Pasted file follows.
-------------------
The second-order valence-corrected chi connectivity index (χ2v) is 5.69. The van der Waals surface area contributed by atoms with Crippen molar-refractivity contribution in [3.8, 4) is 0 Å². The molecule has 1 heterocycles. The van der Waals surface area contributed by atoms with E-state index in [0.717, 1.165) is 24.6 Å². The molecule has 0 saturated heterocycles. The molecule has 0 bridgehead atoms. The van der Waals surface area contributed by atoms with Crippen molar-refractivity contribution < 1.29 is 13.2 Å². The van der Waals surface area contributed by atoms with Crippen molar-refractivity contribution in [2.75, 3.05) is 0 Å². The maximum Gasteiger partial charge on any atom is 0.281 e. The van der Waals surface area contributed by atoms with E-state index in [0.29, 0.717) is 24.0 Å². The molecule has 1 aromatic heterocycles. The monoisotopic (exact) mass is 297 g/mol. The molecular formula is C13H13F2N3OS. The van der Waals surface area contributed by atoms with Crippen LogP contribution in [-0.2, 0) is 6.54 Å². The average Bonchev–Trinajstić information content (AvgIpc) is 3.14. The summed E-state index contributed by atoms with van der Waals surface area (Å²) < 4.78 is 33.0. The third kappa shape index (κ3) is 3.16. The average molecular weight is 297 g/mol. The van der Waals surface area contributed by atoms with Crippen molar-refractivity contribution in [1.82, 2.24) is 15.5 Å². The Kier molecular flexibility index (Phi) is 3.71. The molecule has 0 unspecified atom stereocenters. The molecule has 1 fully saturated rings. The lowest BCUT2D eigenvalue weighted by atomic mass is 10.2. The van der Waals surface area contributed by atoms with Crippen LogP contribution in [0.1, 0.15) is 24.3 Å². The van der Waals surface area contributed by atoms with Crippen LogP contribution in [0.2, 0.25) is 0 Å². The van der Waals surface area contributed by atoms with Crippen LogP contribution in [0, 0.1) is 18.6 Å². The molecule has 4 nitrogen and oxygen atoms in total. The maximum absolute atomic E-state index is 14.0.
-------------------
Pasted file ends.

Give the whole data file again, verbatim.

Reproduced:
The second-order valence-corrected chi connectivity index (χ2v) is 5.69. The van der Waals surface area contributed by atoms with Crippen molar-refractivity contribution in [3.8, 4) is 0 Å². The molecule has 1 heterocycles. The van der Waals surface area contributed by atoms with E-state index in [0.717, 1.165) is 24.6 Å². The molecule has 0 saturated heterocycles. The molecule has 0 bridgehead atoms. The van der Waals surface area contributed by atoms with Crippen molar-refractivity contribution < 1.29 is 13.2 Å². The van der Waals surface area contributed by atoms with Crippen molar-refractivity contribution in [2.75, 3.05) is 0 Å². The maximum Gasteiger partial charge on any atom is 0.281 e. The van der Waals surface area contributed by atoms with E-state index in [0.29, 0.717) is 24.0 Å². The molecule has 1 aromatic heterocycles. The monoisotopic (exact) mass is 297 g/mol. The molecular formula is C13H13F2N3OS. The van der Waals surface area contributed by atoms with Crippen LogP contribution in [-0.2, 0) is 6.54 Å². The average Bonchev–Trinajstić information content (AvgIpc) is 3.14. The summed E-state index contributed by atoms with van der Waals surface area (Å²) < 4.78 is 33.0. The third kappa shape index (κ3) is 3.16. The average molecular weight is 297 g/mol. The van der Waals surface area contributed by atoms with Crippen molar-refractivity contribution in [1.82, 2.24) is 15.5 Å². The Kier molecular flexibility index (Phi) is 3.71. The molecule has 0 unspecified atom stereocenters. The molecule has 1 fully saturated rings. The lowest BCUT2D eigenvalue weighted by atomic mass is 10.2. The van der Waals surface area contributed by atoms with Crippen LogP contribution in [0.1, 0.15) is 24.3 Å². The van der Waals surface area contributed by atoms with Crippen LogP contribution in [0.2, 0.25) is 0 Å². The van der Waals surface area contributed by atoms with Crippen LogP contribution in [0, 0.1) is 18.6 Å². The molecule has 4 nitrogen and oxygen atoms in total. The maximum absolute atomic E-state index is 14.0.